On the day that a special congressional supercommittee acknowledged failure, Virginia Sen. Mark Warner (D) said cutting the nation’s debt and deficit shouldn’t be that hard.

Sen. Mark Warner ( D-Va.), center, flanked by House Minority Whip Steny Hoyer of Md., left, and Sen. Joe Manchin, (D-W.Va.) gestures during a news conference on Capitol Hill in Washington, Nov. 16. (AP Photo/Carolyn Kaster)

But, Warner said, it would require serious action by Congress.

“It’s going to require Congress to find ways to save on our entitlement programs, cut some of our spending and also raise some additional revenue.’’

Warner, elected in 2008, said no issue has taken more of his time and energy than the nation’s escalating debt and deficit. The former governor who helped found the so-called Gang of Six, a bipartisan sextet of senators who tried to craft a deal to address the nation’s long-term debt problems, said he’s still optimistic that Congress can act.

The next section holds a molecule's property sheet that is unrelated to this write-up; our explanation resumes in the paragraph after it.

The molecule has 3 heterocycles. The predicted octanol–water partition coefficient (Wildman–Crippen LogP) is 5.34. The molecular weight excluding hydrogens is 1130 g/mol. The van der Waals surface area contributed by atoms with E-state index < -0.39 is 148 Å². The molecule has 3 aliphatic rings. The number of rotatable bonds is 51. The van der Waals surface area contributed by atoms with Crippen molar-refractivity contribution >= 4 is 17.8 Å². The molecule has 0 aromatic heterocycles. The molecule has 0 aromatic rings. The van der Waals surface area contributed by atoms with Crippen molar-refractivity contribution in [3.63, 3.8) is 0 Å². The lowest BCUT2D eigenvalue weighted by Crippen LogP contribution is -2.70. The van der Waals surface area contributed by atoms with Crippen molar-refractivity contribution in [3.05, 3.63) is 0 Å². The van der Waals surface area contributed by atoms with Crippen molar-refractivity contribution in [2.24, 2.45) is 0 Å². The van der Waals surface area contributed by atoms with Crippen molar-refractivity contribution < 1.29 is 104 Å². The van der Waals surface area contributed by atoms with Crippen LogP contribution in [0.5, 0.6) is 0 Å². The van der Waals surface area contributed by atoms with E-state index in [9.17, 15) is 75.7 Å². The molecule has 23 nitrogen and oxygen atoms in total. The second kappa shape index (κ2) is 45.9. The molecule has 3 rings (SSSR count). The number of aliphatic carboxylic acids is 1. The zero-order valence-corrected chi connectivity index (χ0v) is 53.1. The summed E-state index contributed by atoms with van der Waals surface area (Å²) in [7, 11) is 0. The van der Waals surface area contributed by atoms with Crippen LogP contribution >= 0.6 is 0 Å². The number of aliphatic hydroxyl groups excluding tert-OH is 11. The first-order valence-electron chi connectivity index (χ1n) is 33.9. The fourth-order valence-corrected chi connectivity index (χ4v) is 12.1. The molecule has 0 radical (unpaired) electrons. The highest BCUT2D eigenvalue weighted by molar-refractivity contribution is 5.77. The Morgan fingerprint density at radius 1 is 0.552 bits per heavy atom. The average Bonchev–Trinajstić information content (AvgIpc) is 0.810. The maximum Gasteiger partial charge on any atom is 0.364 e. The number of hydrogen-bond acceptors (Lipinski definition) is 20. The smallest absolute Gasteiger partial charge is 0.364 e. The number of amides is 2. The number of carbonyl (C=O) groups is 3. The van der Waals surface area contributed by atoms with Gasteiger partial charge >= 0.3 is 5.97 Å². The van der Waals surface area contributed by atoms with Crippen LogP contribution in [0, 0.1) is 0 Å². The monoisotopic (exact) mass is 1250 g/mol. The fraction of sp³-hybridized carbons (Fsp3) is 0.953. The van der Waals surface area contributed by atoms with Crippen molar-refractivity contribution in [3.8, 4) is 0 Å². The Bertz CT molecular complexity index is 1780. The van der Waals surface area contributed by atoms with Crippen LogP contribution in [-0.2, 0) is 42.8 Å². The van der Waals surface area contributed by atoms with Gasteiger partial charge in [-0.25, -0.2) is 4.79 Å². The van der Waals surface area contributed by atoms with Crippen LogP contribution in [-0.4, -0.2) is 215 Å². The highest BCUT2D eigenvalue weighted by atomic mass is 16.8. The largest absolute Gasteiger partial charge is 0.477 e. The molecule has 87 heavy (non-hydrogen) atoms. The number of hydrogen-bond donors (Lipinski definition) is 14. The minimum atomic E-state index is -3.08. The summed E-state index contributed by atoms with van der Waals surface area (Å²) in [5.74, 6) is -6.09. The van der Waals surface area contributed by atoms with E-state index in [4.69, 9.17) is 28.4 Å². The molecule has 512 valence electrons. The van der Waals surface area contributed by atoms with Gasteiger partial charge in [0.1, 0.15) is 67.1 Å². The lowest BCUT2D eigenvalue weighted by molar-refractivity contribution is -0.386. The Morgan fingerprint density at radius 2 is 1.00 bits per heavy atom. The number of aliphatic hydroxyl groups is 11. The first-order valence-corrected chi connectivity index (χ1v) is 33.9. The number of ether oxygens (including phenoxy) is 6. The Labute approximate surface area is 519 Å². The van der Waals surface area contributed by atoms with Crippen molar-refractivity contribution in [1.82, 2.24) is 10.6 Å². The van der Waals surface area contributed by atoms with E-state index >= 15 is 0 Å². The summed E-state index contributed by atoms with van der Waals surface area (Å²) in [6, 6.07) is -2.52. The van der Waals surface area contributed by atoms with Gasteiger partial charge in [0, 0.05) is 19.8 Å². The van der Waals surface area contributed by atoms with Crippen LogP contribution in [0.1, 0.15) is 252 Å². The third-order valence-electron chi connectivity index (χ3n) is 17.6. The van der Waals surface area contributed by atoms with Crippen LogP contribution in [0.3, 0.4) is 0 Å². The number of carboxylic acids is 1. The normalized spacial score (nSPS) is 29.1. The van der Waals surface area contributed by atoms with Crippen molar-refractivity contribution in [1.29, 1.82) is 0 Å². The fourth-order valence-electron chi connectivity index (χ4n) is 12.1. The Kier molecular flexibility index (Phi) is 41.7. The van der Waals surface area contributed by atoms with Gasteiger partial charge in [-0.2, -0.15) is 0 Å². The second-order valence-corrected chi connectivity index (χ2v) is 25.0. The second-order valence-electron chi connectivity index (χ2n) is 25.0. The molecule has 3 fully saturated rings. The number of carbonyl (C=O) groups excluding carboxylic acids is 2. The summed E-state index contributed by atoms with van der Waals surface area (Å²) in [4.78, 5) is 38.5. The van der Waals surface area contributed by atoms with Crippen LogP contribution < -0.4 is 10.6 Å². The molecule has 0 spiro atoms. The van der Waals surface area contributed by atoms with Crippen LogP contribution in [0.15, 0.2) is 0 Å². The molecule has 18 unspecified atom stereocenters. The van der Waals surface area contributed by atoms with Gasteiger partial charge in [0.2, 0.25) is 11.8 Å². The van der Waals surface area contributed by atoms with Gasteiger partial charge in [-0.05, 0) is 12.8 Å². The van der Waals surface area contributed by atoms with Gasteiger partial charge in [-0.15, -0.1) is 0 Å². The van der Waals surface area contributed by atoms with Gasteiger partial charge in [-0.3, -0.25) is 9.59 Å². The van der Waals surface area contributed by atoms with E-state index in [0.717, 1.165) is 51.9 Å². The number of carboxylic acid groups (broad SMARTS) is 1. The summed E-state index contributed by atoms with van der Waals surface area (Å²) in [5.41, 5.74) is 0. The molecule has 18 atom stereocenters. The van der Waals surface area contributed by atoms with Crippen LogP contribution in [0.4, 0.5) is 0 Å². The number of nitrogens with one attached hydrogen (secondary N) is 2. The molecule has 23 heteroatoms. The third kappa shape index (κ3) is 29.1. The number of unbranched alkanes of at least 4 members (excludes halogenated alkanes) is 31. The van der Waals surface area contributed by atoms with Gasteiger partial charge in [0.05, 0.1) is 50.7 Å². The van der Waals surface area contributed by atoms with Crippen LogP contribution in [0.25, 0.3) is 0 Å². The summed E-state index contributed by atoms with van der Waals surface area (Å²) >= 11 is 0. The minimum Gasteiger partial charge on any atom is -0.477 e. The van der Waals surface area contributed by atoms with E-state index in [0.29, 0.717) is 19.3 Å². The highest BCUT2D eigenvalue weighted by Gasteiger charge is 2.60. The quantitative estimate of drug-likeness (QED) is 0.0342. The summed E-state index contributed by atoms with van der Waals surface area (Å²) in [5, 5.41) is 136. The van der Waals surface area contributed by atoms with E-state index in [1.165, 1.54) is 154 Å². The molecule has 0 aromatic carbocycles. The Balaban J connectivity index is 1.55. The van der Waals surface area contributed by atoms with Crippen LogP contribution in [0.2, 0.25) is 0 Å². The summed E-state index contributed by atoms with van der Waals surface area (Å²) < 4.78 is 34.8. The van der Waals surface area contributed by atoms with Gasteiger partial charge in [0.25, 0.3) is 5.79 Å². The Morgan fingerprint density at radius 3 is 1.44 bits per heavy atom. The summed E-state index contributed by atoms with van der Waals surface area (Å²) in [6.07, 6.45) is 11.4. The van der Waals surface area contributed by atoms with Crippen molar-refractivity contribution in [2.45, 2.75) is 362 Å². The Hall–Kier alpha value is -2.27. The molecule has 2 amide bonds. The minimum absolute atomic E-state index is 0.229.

“The good news is that there is a growing number of folks in both political parties who actually want to fix the problem,’’ he said.

Last week, Warner and a bipartisan coalition of 45 senators and 100 members of the U.S. House urged the supercommittee to “go big.’’

“The only way we are going to get this passed is if we can build a consensus where every American feels like they have a stake,’’ he said. “I would never sell this country short.”